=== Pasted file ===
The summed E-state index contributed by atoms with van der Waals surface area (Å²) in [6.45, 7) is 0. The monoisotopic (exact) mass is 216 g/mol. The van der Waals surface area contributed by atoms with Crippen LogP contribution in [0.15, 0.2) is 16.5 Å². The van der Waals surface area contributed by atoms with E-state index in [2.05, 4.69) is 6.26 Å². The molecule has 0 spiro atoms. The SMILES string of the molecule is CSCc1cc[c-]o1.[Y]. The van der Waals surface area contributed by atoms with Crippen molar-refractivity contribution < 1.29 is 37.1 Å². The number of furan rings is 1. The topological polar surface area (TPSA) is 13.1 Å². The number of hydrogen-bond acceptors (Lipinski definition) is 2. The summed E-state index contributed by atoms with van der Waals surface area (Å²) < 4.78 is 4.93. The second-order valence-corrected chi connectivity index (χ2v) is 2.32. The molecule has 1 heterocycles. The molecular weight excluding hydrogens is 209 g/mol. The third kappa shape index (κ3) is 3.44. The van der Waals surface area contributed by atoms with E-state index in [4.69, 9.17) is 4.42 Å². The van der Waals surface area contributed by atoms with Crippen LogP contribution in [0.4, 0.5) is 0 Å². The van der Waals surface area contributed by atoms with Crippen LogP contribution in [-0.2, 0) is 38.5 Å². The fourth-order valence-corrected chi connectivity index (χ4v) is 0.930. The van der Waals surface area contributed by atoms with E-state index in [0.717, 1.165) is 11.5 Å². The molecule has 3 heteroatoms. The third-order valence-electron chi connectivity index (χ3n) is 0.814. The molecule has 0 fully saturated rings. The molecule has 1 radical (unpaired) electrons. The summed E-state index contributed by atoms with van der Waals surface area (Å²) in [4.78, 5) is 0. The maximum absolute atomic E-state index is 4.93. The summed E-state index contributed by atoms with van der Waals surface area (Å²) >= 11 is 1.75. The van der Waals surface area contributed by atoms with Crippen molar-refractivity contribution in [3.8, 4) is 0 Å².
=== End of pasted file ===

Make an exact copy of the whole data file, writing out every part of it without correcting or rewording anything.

The summed E-state index contributed by atoms with van der Waals surface area (Å²) in [6.45, 7) is 0. The monoisotopic (exact) mass is 216 g/mol. The van der Waals surface area contributed by atoms with Crippen LogP contribution in [0.15, 0.2) is 16.5 Å². The van der Waals surface area contributed by atoms with E-state index in [2.05, 4.69) is 6.26 Å². The molecule has 0 spiro atoms. The SMILES string of the molecule is CSCc1cc[c-]o1.[Y]. The van der Waals surface area contributed by atoms with Crippen molar-refractivity contribution < 1.29 is 37.1 Å². The number of furan rings is 1. The topological polar surface area (TPSA) is 13.1 Å². The number of hydrogen-bond acceptors (Lipinski definition) is 2. The summed E-state index contributed by atoms with van der Waals surface area (Å²) < 4.78 is 4.93. The second-order valence-corrected chi connectivity index (χ2v) is 2.32. The molecule has 1 heterocycles. The molecular weight excluding hydrogens is 209 g/mol. The third kappa shape index (κ3) is 3.44. The van der Waals surface area contributed by atoms with E-state index in [4.69, 9.17) is 4.42 Å². The van der Waals surface area contributed by atoms with Crippen LogP contribution in [0.4, 0.5) is 0 Å². The van der Waals surface area contributed by atoms with Crippen LogP contribution in [-0.2, 0) is 38.5 Å². The fourth-order valence-corrected chi connectivity index (χ4v) is 0.930. The van der Waals surface area contributed by atoms with E-state index in [0.717, 1.165) is 11.5 Å². The molecule has 3 heteroatoms. The third-order valence-electron chi connectivity index (χ3n) is 0.814. The molecule has 0 fully saturated rings. The molecule has 1 radical (unpaired) electrons. The summed E-state index contributed by atoms with van der Waals surface area (Å²) in [4.78, 5) is 0. The maximum absolute atomic E-state index is 4.93. The summed E-state index contributed by atoms with van der Waals surface area (Å²) >= 11 is 1.75. The van der Waals surface area contributed by atoms with Crippen molar-refractivity contribution in [3.8, 4) is 0 Å².